Vietnam country profile - Overview
- 26 February 2015
- From the section Asia
Vietnam, a one-party Communist state, has one of south-east Asia's fastest-growing economies and has set its sights on becoming a developed nation by 2020.
It became a unified country once more in 1975 when the armed forces of the Communist north seized the south.
This followed three decades of bitter wars, in which the Communists fought first against the colonial power France, then against South Vietnam and its US backers. In its latter stages, the conflict held the attention of the world.
The US joined the hostilities in order to stem the "domino effect" of successive countries falling to Communism.
The war produced heavy casualties on both sides, atrocities against civilians, and the indiscriminate destruction and contamination of much of the landscape.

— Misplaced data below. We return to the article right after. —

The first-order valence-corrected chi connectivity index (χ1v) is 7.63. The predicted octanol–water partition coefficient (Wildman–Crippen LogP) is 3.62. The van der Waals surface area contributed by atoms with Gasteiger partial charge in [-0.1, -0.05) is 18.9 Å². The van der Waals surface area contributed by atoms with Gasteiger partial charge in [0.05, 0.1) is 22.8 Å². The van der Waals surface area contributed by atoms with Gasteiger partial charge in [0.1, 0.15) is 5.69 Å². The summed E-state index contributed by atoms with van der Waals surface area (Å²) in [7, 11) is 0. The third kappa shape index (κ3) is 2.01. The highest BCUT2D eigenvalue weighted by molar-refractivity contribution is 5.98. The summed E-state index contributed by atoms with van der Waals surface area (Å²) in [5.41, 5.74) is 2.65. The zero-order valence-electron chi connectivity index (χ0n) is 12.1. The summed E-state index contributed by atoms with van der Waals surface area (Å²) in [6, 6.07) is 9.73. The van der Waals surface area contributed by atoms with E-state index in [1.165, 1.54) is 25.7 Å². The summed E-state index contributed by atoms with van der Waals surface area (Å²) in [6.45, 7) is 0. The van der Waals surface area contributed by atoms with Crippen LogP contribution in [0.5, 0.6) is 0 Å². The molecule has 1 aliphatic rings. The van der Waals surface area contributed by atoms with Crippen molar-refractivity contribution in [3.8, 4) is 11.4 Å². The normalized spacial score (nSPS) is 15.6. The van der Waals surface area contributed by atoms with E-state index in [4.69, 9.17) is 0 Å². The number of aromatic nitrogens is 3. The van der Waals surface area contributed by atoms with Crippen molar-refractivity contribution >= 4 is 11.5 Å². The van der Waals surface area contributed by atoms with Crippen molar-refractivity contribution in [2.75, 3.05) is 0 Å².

A visit to Vietnam by US President Bill Clinton in November 2000 was presented as the culmination of American efforts to normalise relations with the former enemy.
Vietnam struggled to find its feet after unification and tried at first to organise the agricultural economy along strict collectivist lines.
But elements of market forces and private enterprise were introduced from the late 1980s and a stock exchange opened in 2000.
Foreign investment has grown and the US is Vietnam's main trading partner. In the cities, the consumer market is fuelled by the appetite of a young, middle class for electronic and luxury goods. After 12 years of negotiations the country joined the World Trade Organization in January 2007.
But the disparity in wealth between urban and rural Vietnam is wide and some Communist Party leaders worry that too much economic liberalisation will weaken their power base.
Despite pursuing economic reform, the ruling Communist Party shows little willingness to give up its monopoly on political power.
Vietnam actively suppresses political dissent and religious freedom. Rights groups have singled out Hanoi's treatment of ethnic minority hill tribe people, collectively known as Montagnards.
The human rights advocacy group Amnesty International says in a 2011 report that ''more than a dozen activists were convicted in faulty trials simply because they had peacefully voiced criticism of government policies''. A new wave of subversion trials began in 2013.